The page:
In the middle of the vast Kazakh steppe lies what remains of Otrar, the ruins a stark contrast with its glorious past as a thriving town along the Silk Road in the first millennium. Thanks to its intricate irrigation system and prized location at the junction of two major rivers – Syr Darya and Arys – the once lush oasis was an agricultural haven. Sitting near the foothills of the Karatau Mountain, Otrar also served as an ideal base for military fortresses.
Today, however, Otrar is best remembered as the city that suffered the ire of Genghis Khan, the first Mongol Emperor. In 1218, Otrar’s governor had Genghis Khan’s envoys executed. In revenge, the emperor’s troops razed the city to the ground the following year, massacring its ruler along with the people. Otrar never recovered from this tragedy. Though partially rebuilt in the 1400s, the city was deserted by the early 19th century.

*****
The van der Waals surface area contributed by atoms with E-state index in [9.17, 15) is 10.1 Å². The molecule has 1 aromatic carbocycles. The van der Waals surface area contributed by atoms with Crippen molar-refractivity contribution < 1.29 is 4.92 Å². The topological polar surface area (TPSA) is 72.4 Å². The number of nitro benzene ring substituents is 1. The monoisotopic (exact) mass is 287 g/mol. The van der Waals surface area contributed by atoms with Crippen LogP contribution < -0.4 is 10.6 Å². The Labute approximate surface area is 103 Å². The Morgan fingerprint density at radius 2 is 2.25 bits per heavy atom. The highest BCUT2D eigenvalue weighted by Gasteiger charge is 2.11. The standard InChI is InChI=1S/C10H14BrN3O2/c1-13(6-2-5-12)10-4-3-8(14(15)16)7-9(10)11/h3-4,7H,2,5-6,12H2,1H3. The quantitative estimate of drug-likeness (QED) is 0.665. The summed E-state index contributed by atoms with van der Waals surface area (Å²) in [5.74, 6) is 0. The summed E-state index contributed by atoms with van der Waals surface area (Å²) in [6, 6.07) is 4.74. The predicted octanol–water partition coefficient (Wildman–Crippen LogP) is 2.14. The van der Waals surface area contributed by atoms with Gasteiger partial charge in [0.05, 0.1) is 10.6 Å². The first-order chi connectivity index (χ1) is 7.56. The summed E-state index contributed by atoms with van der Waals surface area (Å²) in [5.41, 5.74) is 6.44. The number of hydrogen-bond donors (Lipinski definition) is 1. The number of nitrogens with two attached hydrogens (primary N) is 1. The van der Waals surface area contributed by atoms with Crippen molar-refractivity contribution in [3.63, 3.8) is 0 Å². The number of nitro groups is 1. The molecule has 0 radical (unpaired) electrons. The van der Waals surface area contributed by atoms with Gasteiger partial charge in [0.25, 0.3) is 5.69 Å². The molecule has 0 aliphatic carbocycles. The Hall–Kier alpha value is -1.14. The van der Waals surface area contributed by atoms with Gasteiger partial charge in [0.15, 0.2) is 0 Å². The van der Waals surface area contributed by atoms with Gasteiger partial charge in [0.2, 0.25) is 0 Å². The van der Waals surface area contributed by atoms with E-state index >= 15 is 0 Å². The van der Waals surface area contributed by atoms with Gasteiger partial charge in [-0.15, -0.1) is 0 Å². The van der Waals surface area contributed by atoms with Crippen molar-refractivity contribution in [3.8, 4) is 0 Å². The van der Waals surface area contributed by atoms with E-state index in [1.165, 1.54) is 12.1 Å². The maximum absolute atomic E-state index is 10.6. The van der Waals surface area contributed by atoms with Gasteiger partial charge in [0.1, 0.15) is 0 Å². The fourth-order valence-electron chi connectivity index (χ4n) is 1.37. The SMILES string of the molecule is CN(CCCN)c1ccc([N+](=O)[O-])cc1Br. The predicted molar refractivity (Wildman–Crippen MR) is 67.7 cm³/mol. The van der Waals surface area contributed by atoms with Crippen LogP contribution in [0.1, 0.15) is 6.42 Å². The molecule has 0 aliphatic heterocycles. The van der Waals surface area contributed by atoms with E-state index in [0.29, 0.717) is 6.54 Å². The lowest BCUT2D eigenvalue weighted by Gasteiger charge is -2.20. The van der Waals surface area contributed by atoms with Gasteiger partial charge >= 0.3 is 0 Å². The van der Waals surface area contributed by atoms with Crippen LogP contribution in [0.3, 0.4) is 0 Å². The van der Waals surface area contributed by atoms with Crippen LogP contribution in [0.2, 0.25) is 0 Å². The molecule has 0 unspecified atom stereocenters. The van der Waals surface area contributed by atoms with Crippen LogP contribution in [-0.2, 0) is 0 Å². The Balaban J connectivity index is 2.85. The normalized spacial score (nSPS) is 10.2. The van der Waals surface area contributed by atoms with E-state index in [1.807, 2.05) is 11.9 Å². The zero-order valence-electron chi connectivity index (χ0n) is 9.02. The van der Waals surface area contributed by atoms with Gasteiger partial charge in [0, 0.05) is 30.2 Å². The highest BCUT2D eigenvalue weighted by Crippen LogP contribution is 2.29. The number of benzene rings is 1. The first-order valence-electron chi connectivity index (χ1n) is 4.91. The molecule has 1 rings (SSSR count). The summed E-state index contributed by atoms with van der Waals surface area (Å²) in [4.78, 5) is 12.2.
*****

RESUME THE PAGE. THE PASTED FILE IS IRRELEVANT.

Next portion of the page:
Up until a few years ago, what remained of Otrar was a mere mound. Excavation efforts have since revealed the treasures beneath, such as the iconic citadel, where the ruler of Otrar apparently hid before his execution at the hands of Genghis Khan. The ruins, spanning an area the size of about 280 football fields, used to house more than a hundred small settlements.
However, Otrar’s advanced irrigation system might be its most impressive feature yet. Dating back some 2,000 years, it is a testament to the genius of Otrar’s nomadic farmers. Though much of the extensive canal network has been eroded, the remnants offer glimpses of the past when agriculture thrived in Otrar.
If you wish to explore the region around Otrar, the Arystan Bab mausoleum, just 2km away, is recommended. This is the resting place of the famous Otrarian mystic Arystan Baba and is considered a sacred place for Muslim pilgrims.
To get there:
To experience the magic of Otrar’s ruins, hire a driver for 4,000 tenge, or S$12, from Turkistan. The journey should take about an hour.